A new study has found those who engage in regular exercise have muscles that look like those of a 25-year-olds and respond quickly to the effects of inflammation.
Regular physical activity now may keep our muscles young as you age
We’re also big promotors of diet and regular exercise to not just maintain cosmetic surgery results, but for the overall health benefits. From mental health, heart disease protection, weight loss – physical activity offers a whole host of health benefits.
If you’re looking to hold onto your youth a little longer, this recent study published in the Journal of Applied Physiology is worth listening to.
The study has found regular exercise during adulthood may protect your muscle mass against cellular damage and age-related loss. Physical activity may also exert an anti-inflammatory effect, claim the authors of the study.
The study consisted of three groups:
- 21 elderly active men
- 10 male runners and cyclists in their early 20s
- 10 elderly sedentary, healthy men
The men’s thighs were measured as a muscle mass marker and blood and muscle tissue samples were taken in order to understand not only muscle strength or composition but it’s response to inflammation.
Inflammation is a normal reaction to stress or injury. When you endure strenuous exercise, be it resistance training or aerobic exercise, inflammation occurs to help repair and strengthen tissue.
It’s persisting inflammation that negatively affects our health. In fact, many health professionals would argue in the majority of chronic health conditions, inflammation is present driving or sustaining the issues. In the case of muscle health, inflammation may prevent them from growing larger and stronger even after physical activity.
Muscle mass correlated with age and lifestyle
It was immediately obvious from this data, the muscle mass reflected the age and the lifestyles of the participants. The youngest, active men had the largest thigh circumference, while the elderly sedentary men had the smallest. Those elderly men that engaged in regular physical activity had a muscle mass in between.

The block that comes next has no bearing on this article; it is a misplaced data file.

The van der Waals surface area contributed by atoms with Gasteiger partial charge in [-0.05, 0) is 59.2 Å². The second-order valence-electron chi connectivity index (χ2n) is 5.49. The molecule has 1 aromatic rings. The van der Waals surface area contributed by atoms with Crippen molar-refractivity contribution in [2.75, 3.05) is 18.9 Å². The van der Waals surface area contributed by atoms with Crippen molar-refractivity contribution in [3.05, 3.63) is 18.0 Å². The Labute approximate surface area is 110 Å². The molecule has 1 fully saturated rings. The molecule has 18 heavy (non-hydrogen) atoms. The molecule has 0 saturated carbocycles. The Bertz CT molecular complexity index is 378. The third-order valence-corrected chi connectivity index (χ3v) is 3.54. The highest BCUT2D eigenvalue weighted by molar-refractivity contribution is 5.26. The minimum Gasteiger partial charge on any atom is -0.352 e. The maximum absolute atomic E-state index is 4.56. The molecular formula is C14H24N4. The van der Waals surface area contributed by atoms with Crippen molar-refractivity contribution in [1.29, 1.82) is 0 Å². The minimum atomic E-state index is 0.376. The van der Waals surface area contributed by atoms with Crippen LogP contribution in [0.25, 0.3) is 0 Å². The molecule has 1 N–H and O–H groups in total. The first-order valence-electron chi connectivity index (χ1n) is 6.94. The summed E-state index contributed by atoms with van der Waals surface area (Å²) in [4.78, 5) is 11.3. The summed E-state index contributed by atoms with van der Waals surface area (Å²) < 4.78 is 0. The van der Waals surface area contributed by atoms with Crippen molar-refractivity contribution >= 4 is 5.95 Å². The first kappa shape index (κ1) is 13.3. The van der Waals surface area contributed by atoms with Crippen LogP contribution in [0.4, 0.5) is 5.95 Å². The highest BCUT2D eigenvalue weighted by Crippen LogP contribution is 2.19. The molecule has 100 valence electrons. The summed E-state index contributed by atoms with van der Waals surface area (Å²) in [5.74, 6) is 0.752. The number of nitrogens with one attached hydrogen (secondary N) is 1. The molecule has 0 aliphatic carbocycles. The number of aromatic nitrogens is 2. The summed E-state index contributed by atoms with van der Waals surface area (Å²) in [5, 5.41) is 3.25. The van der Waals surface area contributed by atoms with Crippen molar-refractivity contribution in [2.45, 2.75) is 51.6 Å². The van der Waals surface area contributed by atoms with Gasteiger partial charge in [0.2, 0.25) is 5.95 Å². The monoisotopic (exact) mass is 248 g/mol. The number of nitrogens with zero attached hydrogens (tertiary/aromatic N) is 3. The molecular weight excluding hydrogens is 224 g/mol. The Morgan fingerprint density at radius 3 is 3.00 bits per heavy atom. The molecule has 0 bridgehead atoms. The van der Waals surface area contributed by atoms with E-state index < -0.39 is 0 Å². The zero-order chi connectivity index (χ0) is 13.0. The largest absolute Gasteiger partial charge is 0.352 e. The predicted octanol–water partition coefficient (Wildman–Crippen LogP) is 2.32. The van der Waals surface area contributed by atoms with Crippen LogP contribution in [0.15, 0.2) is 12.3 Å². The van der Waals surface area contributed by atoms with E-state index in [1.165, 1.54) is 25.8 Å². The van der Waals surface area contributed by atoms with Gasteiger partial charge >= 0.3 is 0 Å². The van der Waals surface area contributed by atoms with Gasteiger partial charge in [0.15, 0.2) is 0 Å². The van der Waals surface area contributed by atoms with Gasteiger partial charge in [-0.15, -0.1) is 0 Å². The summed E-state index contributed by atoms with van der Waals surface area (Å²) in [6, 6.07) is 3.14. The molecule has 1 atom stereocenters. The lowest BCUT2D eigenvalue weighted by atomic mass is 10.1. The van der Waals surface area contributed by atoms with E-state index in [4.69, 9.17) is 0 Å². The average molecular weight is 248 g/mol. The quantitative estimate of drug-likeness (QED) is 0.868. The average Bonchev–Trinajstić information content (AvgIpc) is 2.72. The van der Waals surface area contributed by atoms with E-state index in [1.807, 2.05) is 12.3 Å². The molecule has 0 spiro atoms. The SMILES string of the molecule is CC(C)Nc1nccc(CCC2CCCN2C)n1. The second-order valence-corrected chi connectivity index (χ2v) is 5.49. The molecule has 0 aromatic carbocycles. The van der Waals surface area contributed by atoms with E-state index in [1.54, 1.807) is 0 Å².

Life long exercise improved the inflammatory response
It has already been well established physically fit people tend to exhibit lower levels of inflammation than inactive people. But what hasn’t yet been determined is what happens to the inflammatory response active people of old age compared to those who have participated in minimal-to-no physical activity in their daily life.
To answer this question, the participants were asked to complete a short single session of lower-body weight training on a knee extension machine. This form of resistance training was chosen as none of the male participants lift weights in their daily life, so their muscles would experience unfamiliar stress regardless of their age and lifestyle habits.
A few hours after the strength training session, their bloods were taken and the men’s muscles were biopsied. The tissues were also analysed for inflammatory cells and gene markers.
The researchers found that the inflammatory response differed in the men of all three subject groups:
- The young athletes showed the least amount of inflammation in both blood and muscle at the beginning and throughout the resistance training. After exercise, their inflammatory markers increased briefly but so did the anti-inflammatory signals at the same time.
- The elderly active men had slightly higher inflammatory levels and their anti-inflammatory reaction was a bit lower.
- The sedentary elderly men’s inflammatory markers spiked significantly higher with minimal cellular signs of resolving in the short-term.
Starting regular exercise early in life may help keep your muscles young
Although the study was small and the duration short, the research shows that starting regular training when you’re young may be key to keeping aging muscles healthy even when faced with inflammation.
The results also suggest a daily life of inactivity sets the muscles up to overreact to strain and struggle to recover from inflammation. This is likely to lead to fewer muscular gains when the individual does engage in exercise, even if that is targeted strength training.
Professor of exercise science at Ball State University in Muncie who oversaw the study says this information shouldn’t deter middle-aged and older individuals from engaging in regular training. “Even if inflammation gets in the way a bit at first, your muscles will respond and grow,” he tells the New York Times.
So if you want to look and feel young, reduce the risk of injury and look after your overall health, getting active as early in life as possible might be a key part of the puzzle.